I'll even toss in a nice plug for Romenek here, both for his writing and directing skills. The oppressive, sterile enviroment of the department store lends this film not only a touch of the uneasy realism I occassionally feel in such places, but definitely enhanced the tension filled tone of the movie. I'm not sure how Romenek went about achieving that, but I'm guessing that a little, or maybe a LOT of first hand experience inside of such places may have been involved. And I speak not here of his observations as a customer. Considering that Romenek's last professional credit was for Static back in 1985, its obvious that he's had to put food on the table somehow since then.
As usual, not too many movies have earned high praise this summer, and its pretty rare to find anything in early September that will win accolades from this quarter. September is generally the month where celluloid dogs are released and sent to die, even on the Indy circuit. But One Hour Photo is not only worth a look, it SHOULD have earned a major distribution contract and won a respectable release date in the late fall/Holiday time frame. This film is a pretty good example of how Hollywood has become so adept at passing over quality in favor of crap these days.
Last Week: Matchstick Men:
There is a certain obvious quality to casting Nicholas Cage in a movie about con men. Cage has been conning people into believing he can actually act for a couple of decades now. I guess sooner or later, maybe the public will figure it out. Then again, maybe not.
The biggest con related to this whole project is how Director/Producer Ridley Scott is going to bilk several million Americans out of 8 bucks a piece to watch this piece of trash, In my estimation, Scott owes the public a big refund for most of his projects, but this is quite possibly his most aggressive raid on our wallets.
Nicholas Cage portrays a neurotic con "artist" named Roy. We've covered this ground before, but any movie in which I'm supposed to sympathize with a criminal isn't going to draw accolades on this page. I'm not going to shower empathy on any character who rips off other unsuspecting people for a living. I don't care if some of them are naive or greedy. Its wrong, period.
We are supposed to feel some sort of connection with Cage in this movie because he has a guilty concious about what he does for a living. It haunts him in the form of annoying facial ticks and an obsessive cleaning and neatness compulsion. I don't care. I want to see him in prison cowering in the corner in terror as cockroaches fritter around the cell.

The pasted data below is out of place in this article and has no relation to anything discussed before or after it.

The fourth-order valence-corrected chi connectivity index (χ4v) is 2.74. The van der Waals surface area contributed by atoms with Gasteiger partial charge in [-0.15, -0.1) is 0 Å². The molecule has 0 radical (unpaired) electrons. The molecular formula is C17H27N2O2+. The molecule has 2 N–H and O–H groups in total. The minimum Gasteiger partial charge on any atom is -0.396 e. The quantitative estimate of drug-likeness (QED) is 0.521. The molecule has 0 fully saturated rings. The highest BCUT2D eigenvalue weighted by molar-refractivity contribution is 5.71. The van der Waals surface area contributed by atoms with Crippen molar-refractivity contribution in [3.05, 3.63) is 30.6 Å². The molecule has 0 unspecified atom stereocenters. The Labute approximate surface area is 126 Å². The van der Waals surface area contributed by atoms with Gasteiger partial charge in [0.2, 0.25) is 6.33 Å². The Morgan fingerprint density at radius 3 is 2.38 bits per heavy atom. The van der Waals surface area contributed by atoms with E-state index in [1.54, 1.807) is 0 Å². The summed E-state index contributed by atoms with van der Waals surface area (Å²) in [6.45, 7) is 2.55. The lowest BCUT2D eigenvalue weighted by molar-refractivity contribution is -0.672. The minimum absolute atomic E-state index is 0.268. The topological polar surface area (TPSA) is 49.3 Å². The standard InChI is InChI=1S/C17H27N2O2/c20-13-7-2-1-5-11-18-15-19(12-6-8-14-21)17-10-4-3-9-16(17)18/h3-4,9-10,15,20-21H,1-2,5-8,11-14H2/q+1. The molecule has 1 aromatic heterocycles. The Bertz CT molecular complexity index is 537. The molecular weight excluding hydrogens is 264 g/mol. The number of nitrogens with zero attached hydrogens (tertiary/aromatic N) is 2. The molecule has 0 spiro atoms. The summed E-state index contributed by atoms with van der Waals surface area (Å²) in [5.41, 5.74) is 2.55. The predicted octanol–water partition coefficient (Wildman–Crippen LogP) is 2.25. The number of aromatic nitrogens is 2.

Roy's life is transformed when a daughter that he has never seen appears in his life. We learn that Roy was married at one time, but his wife tossed him out on his ass because he was an abusive boozer. Oh great. I like him even better now. By this point, Scott might as well have been making a feel good movie about Al Queda.
All of the sudden, Roy's laundry list of neuroses begin to fade, and he discovers that he likes being a father. He also very much loves his daughter (Allison Lohman), whom he discovers has a very natural affinity for the world of con games. He learns that quite early on, when she coaxes him into teaching her how to run a scam. When he obliges, I started hoping a piano would fall out of the window of a building, like in a Bugs Bunny cartoon.
As tempting as it all might be, I'm not going to further divulge the plot of this movie. To do so would utterly destroy the story, not that it isn't tempting to do so. To have an inkling about what is really going on will make this movie even more miserable to sit through. Actually I sort of figured things out early on, so the experience was plenty painful enough.
Suffice it to say that ultimately Roy has an opportunity to learn the error of his ways and end up going straight. That wasn't enough for me. If Scott wanted to sate my appetite to see Roy get his comeuppance, he'd have ended the movie with Roy in jail. I almost said, "sitting in jail," but that wouldn't express what I wanted. I'd have liked to see Roy getting a treatment typical of pretty boys in the big house, with old Roy permanently bent at the waist and a line around the block.
And if Ridley Scott really wanted to delight me, he could have portrayed Roy in situ right next to Neil Bush. But then we'd have known without a doubt how fictional this movie is. I always wonder what cellar they are keeping old Neil locked in these days. But its obvious the rest of the Bush family has learned well from following the example of young Neil's confidence games.
For all the critical praise Matchstick Men is getting, I can't see this movie enjoying much success in its theatrical run. It'll open well, then be done in by the very nature of the story. Meanwhile, Ridley Scott continues to glorify topics like stealing cars, stripping and running confidence games. If you see a movie coming out that he directs in the future, I'd suggest diverting your teens into a different theater.
Last Week: Friday Night Lights:
H.G. Bissinger's Friday Night Lights is one of the finest books I've ever read. Maybe some day, someone will make a good movie out of it.
Actually, that is unlikely. It might lend itself to an interesting mini series, but nobody is making those much anymore. Once again, the dangers of reading a book prior to seeing a movie become all too apparent. In most cases, you are going to be at least somewhat disappointed.